Four Poems by John Brantingham

These for poems by John Brantingham are a part of a sonnet sequence where he tries to remember and understand moments of his life since he began to teach college writing classes in a local prison…
by: John Brantingham
The Return

The geese fly back in March, and when I come
in to work they are perched on a roofline
of the prison staring at me. I take time
to watch them. I never thought of them
as roosting birds, but I know why they’ve returned.
My students are given 12 pieces of white
bread a day, more than most of them want
to choke down, so they feed their avian friends.
The geese come and go as they like, and I
and the guards do too. We’re here to work
although sometimes I feel like a tourist.
Before class, the students mention the geese.
No matter how much they’re fed, geese want more.
They’re outside our window, voicing endless complaints.
Prison Ice Cream Club

A guard tells me that on snowy days like
this some of his prisoners have bad reactions
to K2 and lose basic bodily functions.
He’s had to watch men he loved, men he talks
to everyday go into spasms, collapse,
or die, and somehow it’s worse when it’s cold.
He says spring is lighter. He wishes it would
always be warm, and no prisoner would relapse.
This guard who is 60 years old tells me
that he can’t hold down 20 year-olds anymore,
that sometimes it’s only old guys guarding.
He says he’s started an ice cream club, and he
and the guys gather between shifts, before
they go back. Soon, they’re just eating and laughing.
Talking in Prison about Viktor Frankl Who Is, After All, Dead

My student talks about Frankl who he says was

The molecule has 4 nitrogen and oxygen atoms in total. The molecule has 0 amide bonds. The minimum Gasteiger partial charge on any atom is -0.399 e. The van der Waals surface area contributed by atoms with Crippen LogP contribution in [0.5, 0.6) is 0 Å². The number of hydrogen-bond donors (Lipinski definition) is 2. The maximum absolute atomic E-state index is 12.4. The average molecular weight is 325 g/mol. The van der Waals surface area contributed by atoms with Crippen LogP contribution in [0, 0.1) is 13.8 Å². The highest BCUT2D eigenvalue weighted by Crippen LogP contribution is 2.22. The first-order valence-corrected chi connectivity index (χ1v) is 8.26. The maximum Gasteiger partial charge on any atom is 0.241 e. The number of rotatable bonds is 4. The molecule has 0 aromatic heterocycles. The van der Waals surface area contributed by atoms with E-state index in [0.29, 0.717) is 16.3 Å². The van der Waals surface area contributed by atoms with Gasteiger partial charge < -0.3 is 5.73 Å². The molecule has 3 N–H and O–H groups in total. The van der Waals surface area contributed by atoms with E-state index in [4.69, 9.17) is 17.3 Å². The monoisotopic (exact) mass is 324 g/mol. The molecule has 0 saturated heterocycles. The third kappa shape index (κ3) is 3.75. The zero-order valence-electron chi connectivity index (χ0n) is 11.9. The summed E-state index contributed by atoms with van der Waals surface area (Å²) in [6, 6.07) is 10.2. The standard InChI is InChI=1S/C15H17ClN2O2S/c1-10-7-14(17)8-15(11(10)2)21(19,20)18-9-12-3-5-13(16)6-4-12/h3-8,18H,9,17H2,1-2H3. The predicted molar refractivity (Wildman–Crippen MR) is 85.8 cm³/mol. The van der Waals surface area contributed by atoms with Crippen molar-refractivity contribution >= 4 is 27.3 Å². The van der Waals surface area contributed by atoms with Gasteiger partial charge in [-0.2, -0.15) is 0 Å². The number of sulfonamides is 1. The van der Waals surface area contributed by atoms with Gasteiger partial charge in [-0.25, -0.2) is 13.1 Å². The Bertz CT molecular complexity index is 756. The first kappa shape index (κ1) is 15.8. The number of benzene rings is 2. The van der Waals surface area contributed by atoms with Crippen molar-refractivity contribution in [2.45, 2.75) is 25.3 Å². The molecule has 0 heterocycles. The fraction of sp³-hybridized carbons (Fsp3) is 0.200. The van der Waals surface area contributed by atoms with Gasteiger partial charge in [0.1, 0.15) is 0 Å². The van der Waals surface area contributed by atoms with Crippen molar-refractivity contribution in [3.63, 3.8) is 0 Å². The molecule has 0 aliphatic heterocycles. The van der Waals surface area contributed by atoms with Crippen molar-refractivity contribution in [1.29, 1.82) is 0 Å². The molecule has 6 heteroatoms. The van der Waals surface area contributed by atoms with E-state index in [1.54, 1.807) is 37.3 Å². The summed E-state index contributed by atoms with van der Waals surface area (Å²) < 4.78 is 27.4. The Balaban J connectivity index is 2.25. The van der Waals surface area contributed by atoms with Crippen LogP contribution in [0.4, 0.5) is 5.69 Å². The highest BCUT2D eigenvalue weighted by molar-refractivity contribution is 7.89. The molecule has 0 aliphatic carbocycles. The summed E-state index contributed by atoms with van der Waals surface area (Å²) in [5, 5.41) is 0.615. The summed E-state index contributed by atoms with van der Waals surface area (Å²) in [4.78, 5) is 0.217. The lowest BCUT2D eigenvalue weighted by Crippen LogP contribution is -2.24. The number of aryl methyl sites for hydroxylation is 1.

wise and good, but who is after all dead now,
that Frankl’s ideas might be a good way to go,
but you have to go beyond that always;
our world isn’t Frankl’s. It is shifting.
I think about it a moment, and then
grasping a little, nod slowly to my friend,
and ask if not meaning, then what’s the thing
that we need to get through everything here,
and he watches me a moment and says
I don’t know. Maybe there’s not a word,
and I catch sight of the edge of what’s there
in his mind, and it is beyond me,
out of reach, but big as an endless wood.
After Leaving the Prison for the Day, My Thoughts Wild Themselves

I can hear the geese complaining both
in the prison yard and out in the woods
nearby as I get in my car. I wish I could
see into the yard. I wish I could know
what’s going on in there, but I’m outside
of that world. I just come in a few times
a week to teach. That is a private kind
of place. They’re already watched by enough eyes.
So I think about the geese complaining
in the woods. I leave my windows down
and hear them again as I am driving home.
They’re my chorus today as I’m thinking
about men who are never not watched. Geese point
at my luxury. They scream “shame, shame, shame.”

John Brantingham was Sequoia and Kings Canyon National Parks’ first poet laureate. His work has been featured in hundreds of magazines. He has twenty-one books of poetry, memoir, and fiction including Life: Orange to Pear (Bamboo Dart Press) and Kitkitdizzi (Bamboo Dart Press). He lives in Jamestown, New York.

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